In my limited spare time, I often follow the amazing Youtube series: Extra History, which covers a lot of unspoken, or lesser-known aspects of world history in the form of short mini-series. One mini-series covers the history of Indonesia through the maritime empire of Majapahit. The last video covers the conversion of Indonesian culture from Hinduism/Buddhism to Islam:
One of the points raised was that Islam was a much more portable religion since it only required books (namely the holy Qur’an), and Arabic religious-cultural practices. In contrast, Buddhism has typically required elaborate monasteries and temples. This is not always the case however, as Buddhism arrived in China as a merchant’s religion as well, and gradually “percolated up” through Chinese society (quoting Charles B Jones in this excellent book, which I’ll cover in another post soon) but it suffered greatly when Buddhism was persecuted around 845, destroying many of the great monastic centers of learning that had sprung up over the centuries.
Setting aside the virtues of one religion versus another (which is definitely not my point here), it shows how religion is healthiest when it is portable, flexible, and adds value to the society at large, rather than stifling it. I would term this “heavy religion” versus “lightweight religion”.
One can easily look at any religion and finds examples where religious institutions meshed with politics, or became bloated with doctrine, dogma and philosophy after an initial period of innovation. One can easily find examples where religion catered to the well-educated elite, and became aloof to the problems of people on the ground.
This is the problem I think that faces Buddhism in the West.
Buddhism began as an ascetics religion, since this was very commonplace at the time in India (5th c. BCE), hence it prioritized the monastic community, and the monastic community has in turn provided an important element of stability and continuity across the ages. But also, that was a particular time, place and culture. Even when Buddhism circulated in Chinese culture, they ran into cultural clashes with the native Confucian literati that found the monk’s begging for alms, and living celibate in monasteries (instead of fulfilling filial duties to parents) grating and disgraceful. This forced Chinese Buddhist communities to adapt and disregard some practices from India while defending against Confucian criticism.
Similarly, the import of Asian Buddhism to the West has hit plenty of culture clashes, too many to list here. Some of this comes in the form of shady teachers, who abuse the teacher-disciple relationship, monastic communities that demand excessive alms and funding, or cults that can’t “make it” back home, but find fertile ground in the West preying upon naïve people. Finally, speaking from personal experience, many Buddhist converts in the West can behave elitist, even when well-intentioned, thus conflating bad stereotypes about “liberal, elitist culture”.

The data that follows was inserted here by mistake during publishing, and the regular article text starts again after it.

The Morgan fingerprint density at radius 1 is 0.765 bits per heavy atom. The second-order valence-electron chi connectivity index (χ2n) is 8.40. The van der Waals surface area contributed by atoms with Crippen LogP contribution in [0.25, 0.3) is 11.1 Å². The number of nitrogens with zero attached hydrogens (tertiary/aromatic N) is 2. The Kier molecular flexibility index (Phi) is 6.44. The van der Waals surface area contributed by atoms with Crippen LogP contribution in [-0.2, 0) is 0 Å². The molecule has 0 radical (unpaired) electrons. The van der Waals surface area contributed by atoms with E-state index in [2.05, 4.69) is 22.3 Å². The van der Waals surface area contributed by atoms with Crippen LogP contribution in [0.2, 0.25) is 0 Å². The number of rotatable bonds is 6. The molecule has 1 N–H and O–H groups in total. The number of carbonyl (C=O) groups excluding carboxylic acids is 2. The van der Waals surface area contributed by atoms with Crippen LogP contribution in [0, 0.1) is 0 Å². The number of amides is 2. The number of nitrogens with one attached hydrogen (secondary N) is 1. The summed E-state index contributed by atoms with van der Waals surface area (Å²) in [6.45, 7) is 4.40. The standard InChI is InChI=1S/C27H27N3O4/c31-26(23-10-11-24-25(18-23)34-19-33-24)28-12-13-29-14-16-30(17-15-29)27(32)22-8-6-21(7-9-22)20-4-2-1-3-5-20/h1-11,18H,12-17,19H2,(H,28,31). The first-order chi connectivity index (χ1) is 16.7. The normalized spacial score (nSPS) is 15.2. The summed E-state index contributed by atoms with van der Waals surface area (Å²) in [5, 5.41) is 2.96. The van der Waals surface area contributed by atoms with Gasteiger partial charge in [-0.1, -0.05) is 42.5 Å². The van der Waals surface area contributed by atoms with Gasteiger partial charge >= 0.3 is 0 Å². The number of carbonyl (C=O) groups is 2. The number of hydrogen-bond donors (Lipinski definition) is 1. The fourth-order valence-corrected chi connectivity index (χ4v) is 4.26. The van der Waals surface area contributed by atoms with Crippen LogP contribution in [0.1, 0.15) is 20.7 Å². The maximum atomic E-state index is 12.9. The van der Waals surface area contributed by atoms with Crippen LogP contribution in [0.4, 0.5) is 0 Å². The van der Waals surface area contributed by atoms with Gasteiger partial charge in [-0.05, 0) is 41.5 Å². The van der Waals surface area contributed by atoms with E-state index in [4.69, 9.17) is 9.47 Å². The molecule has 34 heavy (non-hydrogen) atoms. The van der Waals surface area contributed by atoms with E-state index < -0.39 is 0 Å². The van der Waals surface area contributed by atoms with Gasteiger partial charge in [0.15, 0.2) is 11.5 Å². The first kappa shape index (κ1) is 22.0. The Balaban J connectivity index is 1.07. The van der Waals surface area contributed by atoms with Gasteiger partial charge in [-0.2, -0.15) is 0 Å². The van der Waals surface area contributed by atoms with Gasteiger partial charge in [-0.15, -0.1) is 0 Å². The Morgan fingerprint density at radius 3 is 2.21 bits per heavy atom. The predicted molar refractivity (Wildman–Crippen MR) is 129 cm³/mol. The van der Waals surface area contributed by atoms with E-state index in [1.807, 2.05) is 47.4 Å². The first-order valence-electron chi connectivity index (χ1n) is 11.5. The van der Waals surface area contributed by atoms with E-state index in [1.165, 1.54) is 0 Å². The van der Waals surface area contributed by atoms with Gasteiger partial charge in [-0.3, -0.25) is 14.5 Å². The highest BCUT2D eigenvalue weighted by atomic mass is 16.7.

People have tried to solve this culture clash in a number of ways, either reinventing Buddhism to fit a “hip, new Western society” (groan…), or double-down on traditional Buddhist culture, either becoming insular or making well-meaning, but flawed attempts to translate traditional culture to a different culture. Or, they’re just shady guru cults.
None of these approaches are wrong, by the way (except the cults), but it underscores challenges for religions in crossing one culture to another.
But put yourself in the shoes of a working-class person in small town in rural America, with a demanding, minimum-wage job trying to support their kids. Expecting such a person to master the subtleties of Tibetan culture, or to learn Sanskrit mantras, or to find a reliable Zen meditation teacher is asking a lot. Some people make it work, most simply can’t.
It’s not their fault either; these Buddhist practices are all luxuries that the vast majority of society can’t realistically invest time in. Most people spend most of their time just making ends meet. It was true in medieval Asian society as much as it is today. While people in Silicon Valley can afford comfy desk jobs and trips to the next door coffee shop in between meetings, the people working in that coffee shop have to work annoying day jobs serving their coffee, and take a long commute home with 2-3 buses. And don’t forget the unseen people cleaning up the tech office overnight, scrubbing toilets, etc.
The point is is that all of these people are important to society, and if religious teachings aren’t relevant, useful, and meaningful to all of them, it will never spread beyond niche communities.
This is the problem that Buddhism faces, I think. I don’t have a good solution for this either. In Asia, similar problems have been dealt through lay-oriented Buddhist communities, both modern and medieval, gradually developed over decades or even generations, where monastic institutions are minimal or non-existent, and practices are straightforward and portable, yet steeped in deeper meaning in line with mainstream Mahayana Buddhism. Such communities have yet to fully take root in the West, and until they do, Buddhism will remain a tiny niche in the West and doomed to wither on the vine.